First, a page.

With the Plasaver, there are no sink marks on the part with a .045 to .350-inch wall thickness. Fitzpatrick says his "extrusion injection" technology almost works like gas-assist molding, with a  steady stream of molten resin taking the place of gas, preventing sink by holding internal pack pressure and forcing sustained contact with mold cavity walls to force cooling. The extrusion injection technology also delivers larger shot sizes than thought possible with smaller machines. The machines use a constant pitch screw that's really designed to act as a pump, delivering material that's been brought to its melt temperature in a static state.

This machine represents his smallest standalone model. Fitzpatrick admits for his machines he doesn't really talk in terms of clamp tonnage. If he had to put a figure on it, this machine would have around 5-6 tons of clamp pressure, utilizing a toggle clamp.  Where a conventional machine may start with injection pressures of 25,000psi to deliver 2000psi to the mold cavity, the Plasaver machine operates with much less pressure loss in the process and this means holding the mold shut with ½ to 1 ton of clamp pressure per inch of projected area as opposed to the industry standard 3-5 tons of clamp.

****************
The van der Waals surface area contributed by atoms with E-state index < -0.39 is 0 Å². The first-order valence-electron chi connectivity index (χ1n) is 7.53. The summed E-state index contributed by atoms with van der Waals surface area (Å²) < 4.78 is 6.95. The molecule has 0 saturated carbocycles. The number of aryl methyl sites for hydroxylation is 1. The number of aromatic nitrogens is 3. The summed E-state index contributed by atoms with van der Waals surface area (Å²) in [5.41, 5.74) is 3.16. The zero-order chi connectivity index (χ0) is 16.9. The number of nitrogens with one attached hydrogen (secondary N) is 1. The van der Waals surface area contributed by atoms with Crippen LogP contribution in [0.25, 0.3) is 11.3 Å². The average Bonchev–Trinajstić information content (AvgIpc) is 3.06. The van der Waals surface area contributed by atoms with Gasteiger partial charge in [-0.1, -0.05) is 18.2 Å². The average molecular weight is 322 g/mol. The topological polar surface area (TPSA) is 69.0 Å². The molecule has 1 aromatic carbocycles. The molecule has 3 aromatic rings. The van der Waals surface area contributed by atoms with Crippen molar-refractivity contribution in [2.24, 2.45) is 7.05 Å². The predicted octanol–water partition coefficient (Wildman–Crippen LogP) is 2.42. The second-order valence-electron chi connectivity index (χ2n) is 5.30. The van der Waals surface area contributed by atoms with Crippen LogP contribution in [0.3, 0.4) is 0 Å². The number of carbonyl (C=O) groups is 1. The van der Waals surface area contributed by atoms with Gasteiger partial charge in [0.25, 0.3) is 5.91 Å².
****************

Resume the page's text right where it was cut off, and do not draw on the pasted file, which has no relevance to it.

The smallest molding machine produced by Plasaver, which Fitzpatrick says would sell for just under $17,000, is plugged into a standard power strip, which itself, is simply plugged into a wall socket.  Fitzpatrick figures about 1-1.5 kilowatt hours of power are drawn, for about $0.10-$0.15 of electricity per hour.

Fitzpatrick can build out custom designs, with a vertical press for insert molding in his shop at this time, as well as some standard output designs: the MP-20, with a 20g shot size; the MP-50 with a 50g shot; and an MP-100 with 100g shot size. Fitzpatrick figures the MP-100 could run an 8- or 16-cavity cap mold, while still only requiring 3 kilowatt hours of electricity.

A high mix, low volume solution
Rich Kopcho, Fitzpatrick's MYOS Plasaver business partner, came to the venture with a background in high-mix low-volume manufacturing, a sector that traditional injection molding struggles to serve because of the underlying economics. "When I came up in manufacturing, a lot of companies were vertically integrated, but that's not the case now," Kopcho says. "Plastics are the problem when you're in high mix. Economies of scale are key in traditional plastics molding, so some companies steer away from plastics." That could be different, Kopcho notes, if the required molding machines didn't take up swaths of floor space or need to run 24/7.